We've talked about canceling your wedding when you decide to break up, but what about if you lose your partner before the wedding?
This is a tragic circumstance that brings far more complexity than simply trying to explain what went wrong. There are layers of grief and confusion that will undoubtedly be more than you can take on alone. Calling on the help of loved ones is key.
Additionally, many of these steps revolve around issues of etiquette, which in the case of the death of your partner are more flexible than the usual decisions you'd have to make when canceling a wedding. Make the choices you need to make to get through it — that's priority number one.
Here are our recommendations for how to cancel your wedding after the death of your partner:
Let your guests know
This is one necessary step that you may want to offload to a close family member or friend. Chances are many of your guests will already know the details, but having to go through the explanation process with each guest individually is probably not in your best interests.
Have your chosen helper contact all guests via email or phone to explain the situation briefly and ask them to give you time to mourn and make plans before getting in touch for details.
Notify all vendors
The same rule applies in this case: feel free to ask someone else to make these phone calls for you.
Who to Notify:
- Ceremony venue
- Reception venue
- Planner or day-of coordinator
- Any other vendors you may have contracted
Decide on honeymoon plans
Taking a friend or family member on a well-needed trip away may be just what the doctor ordered after you lose your partner. But if you decide not to keep your honeymoon plans, don't forget to have someone cancel them for you.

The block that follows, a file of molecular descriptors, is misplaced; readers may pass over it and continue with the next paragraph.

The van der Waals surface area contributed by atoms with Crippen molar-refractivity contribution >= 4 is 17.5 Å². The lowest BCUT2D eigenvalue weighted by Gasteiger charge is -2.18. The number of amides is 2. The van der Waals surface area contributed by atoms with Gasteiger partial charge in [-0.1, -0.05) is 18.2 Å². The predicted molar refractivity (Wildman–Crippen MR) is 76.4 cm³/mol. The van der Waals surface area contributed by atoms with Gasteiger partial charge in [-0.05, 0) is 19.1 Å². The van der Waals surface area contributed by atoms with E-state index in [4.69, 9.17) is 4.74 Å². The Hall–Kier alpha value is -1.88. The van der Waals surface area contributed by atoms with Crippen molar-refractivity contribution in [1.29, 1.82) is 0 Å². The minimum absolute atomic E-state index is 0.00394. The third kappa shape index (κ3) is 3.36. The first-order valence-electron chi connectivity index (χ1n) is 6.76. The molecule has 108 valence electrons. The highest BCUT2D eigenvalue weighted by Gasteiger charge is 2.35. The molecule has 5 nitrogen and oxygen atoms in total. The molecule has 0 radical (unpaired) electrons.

The wedding dress question
If you've already purchased your wedding dress, you can decide to either keep it, alter it, sell it, or give it away to a wedding dress charity. In one particular case, the bride decided to wear her gown to the funeral to honor her partner's life and their love.
Some bridal shops may be willing to sell your wedding gown for you as an in-store sample. Otherwise, feel free to keep the dress as a memento, if it won't be an emotional burden.
Return the gifts (or don't)
Though there are no hard and fast rules in this case, we're pretty sure that no guest will be demanding their gift back. We recommend you return the gifts that might be painful to have around and keep anything that might be helpful. Leave this decision for the last step since it's really the least important and the one nobody will be bothering you about anyway.
Recognize your grief and allow yourself leeway. Allow yourself to wallow as long as you need to. Forgive yourself if you lash out. Take the time you need to make careful decisions. Ask for help.
Practice self-care: Stay hydrated, stay active if you can, sleep as much as you need, and have someone help you cook or bring you meals. Ask for help again.
Don't get rid of anything or make decisions under duress: Be wary of getting rid of anything that reminds you of your partner right away. Put anything away that might be a negative emotional trigger until you have a clearer head. Again, ask for any help you might need.
Plan how to mourn with your loved ones
One of the hardest parts of losing someone close is that you're not the only one who lost them. You'll inevitably have to deal with organizing some aspects of the funeral, memorial, or service, as well as the understandable grief of others. Do what you can and ask for time and patience when necessary.
Do you have any advice for someone left behind after the untimely death of their partner? Lend us your thoughts.